[Marxism] No to military intervention in Darfur

Louis Proyect lnp3 at panix.com
Sat Nov 25 12:04:15 MST 2006


LRB | Vol. 28 No. 23 dated 30 November 2006 | Alex de Waal
‘I will not sign’
Alex de Waal writes about the Darfur peace negotiations

Military intervention won’t stop the killing. 
Those who are clamouring for troops to fight 
their way into Darfur are suffering from a 
salvation delusion. It’s a simple reality that UN 
troops can’t stop an ongoing war, and their 
record at protecting civilians is far from 
perfect. Moreover, the idea of Bush and Blair 
acting as global moral arbiters doesn’t travel 
well. The crisis in Darfur is political. It’s a 
civil war, and like all wars it needs a political 
settlement. Late in the night of 16 November Kofi 
Annan chaired a meeting at the African Union 
headquarters in Addis Ababa at which he, the AU 
and the UN Security Council reaffirmed this basic 
fact. When he promised to bring the government of 
Sudan and the rebels who are still fighting 
around the table within weeks, the outgoing UN 
secretary general was adopting a simple and 
correct rationale: fix the politics first and the 
peacekeeping will follow. It’s not a distant 
hope: the political differences are small.

Long neglected conflicts first exploded in 
February 2003, when the newly formed Sudan 
Liberation Movement (SLM) launched guerrilla 
raids on government garrisons, and the government 
responded with its well-tested counter-insurgency 
tool of unleashing militia – in this case the 
Janjawiid, drawn from Darfur’s indigenous Arabs. 
It was three years before a workable peace 
agreement was tabled. And it very nearly 
succeeded. Everything hinged on a few weeks this 
May, when the Darfur Peace Agreement was 
finalised and signed by the Sudan government and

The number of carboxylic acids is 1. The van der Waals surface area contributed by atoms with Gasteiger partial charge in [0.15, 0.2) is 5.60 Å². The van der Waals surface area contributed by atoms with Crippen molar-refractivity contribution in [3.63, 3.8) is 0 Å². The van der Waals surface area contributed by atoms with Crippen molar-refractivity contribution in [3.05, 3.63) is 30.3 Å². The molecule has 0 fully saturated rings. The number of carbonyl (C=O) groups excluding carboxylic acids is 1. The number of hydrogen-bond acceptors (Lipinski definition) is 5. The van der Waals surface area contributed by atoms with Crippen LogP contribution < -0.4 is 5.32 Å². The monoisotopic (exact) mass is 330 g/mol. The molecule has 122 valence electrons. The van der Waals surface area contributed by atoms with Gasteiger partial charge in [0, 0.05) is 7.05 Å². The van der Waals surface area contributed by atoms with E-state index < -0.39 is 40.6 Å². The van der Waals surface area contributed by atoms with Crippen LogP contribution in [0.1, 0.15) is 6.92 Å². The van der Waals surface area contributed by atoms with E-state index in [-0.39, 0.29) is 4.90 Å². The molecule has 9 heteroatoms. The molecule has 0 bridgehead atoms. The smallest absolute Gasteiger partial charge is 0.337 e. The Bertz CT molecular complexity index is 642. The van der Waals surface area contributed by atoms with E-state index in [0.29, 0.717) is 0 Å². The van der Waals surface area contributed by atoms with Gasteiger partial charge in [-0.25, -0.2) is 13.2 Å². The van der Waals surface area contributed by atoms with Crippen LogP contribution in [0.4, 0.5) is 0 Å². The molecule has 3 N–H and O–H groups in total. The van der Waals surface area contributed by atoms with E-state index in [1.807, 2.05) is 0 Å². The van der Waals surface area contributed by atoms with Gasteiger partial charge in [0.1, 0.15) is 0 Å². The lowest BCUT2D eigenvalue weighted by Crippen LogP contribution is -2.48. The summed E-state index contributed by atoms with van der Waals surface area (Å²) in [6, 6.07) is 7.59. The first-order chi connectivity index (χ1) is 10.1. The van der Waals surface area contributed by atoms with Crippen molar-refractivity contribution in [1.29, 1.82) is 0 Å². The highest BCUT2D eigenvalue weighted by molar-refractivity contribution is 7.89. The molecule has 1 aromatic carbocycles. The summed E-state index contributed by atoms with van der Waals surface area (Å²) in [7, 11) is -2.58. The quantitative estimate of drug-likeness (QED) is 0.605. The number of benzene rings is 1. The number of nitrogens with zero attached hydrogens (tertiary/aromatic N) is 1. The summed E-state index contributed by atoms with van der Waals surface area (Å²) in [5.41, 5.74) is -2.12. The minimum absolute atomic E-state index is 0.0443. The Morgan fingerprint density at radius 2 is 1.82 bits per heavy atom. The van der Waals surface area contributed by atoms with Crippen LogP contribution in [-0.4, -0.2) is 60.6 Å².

one of the rebel factions. Had the leader of the 
main part of the Sudan Liberation Movement also 
signed, the current crisis would not have 
happened. To understand why Darfur is in such 
straits today, and how the recent efforts of the 
UN and the AU can help it escape, it’s necessary 
to focus on the politics of the negotiations.

The Inter-Sudanese Talks on the Conflict in 
Darfur began inauspiciously in the Chadian 
capital, N’djamena, in April 2004, with an 
unworkable ceasefire agreement. The Chadian 
foreign minister ordered an extra sentence to be 
handwritten into the Sudan government’s copy of 
the agreement, specifying that the rebel forces 
had to go to camps and disarm. The Sudan 
Liberation Movement had a signed and stamped 
version without this provision – which they had 
rejected as suicidal. There was a second, equally 
fatal short cut: the agreement had no maps 
attached, and so there were no details about 
which territory was controlled by each side. A 
month later, when the first African Union 
ceasefire observers arrived in Darfur, they 
didn’t know which troops were supposed to be 
where, or whom to blame when one side accused the 
other of encroaching on its territory. From the 
start, the African Union Mission in Sudan was mission impossible.

full: http://www.lrb.co.uk/v28/n23/waal01_.html





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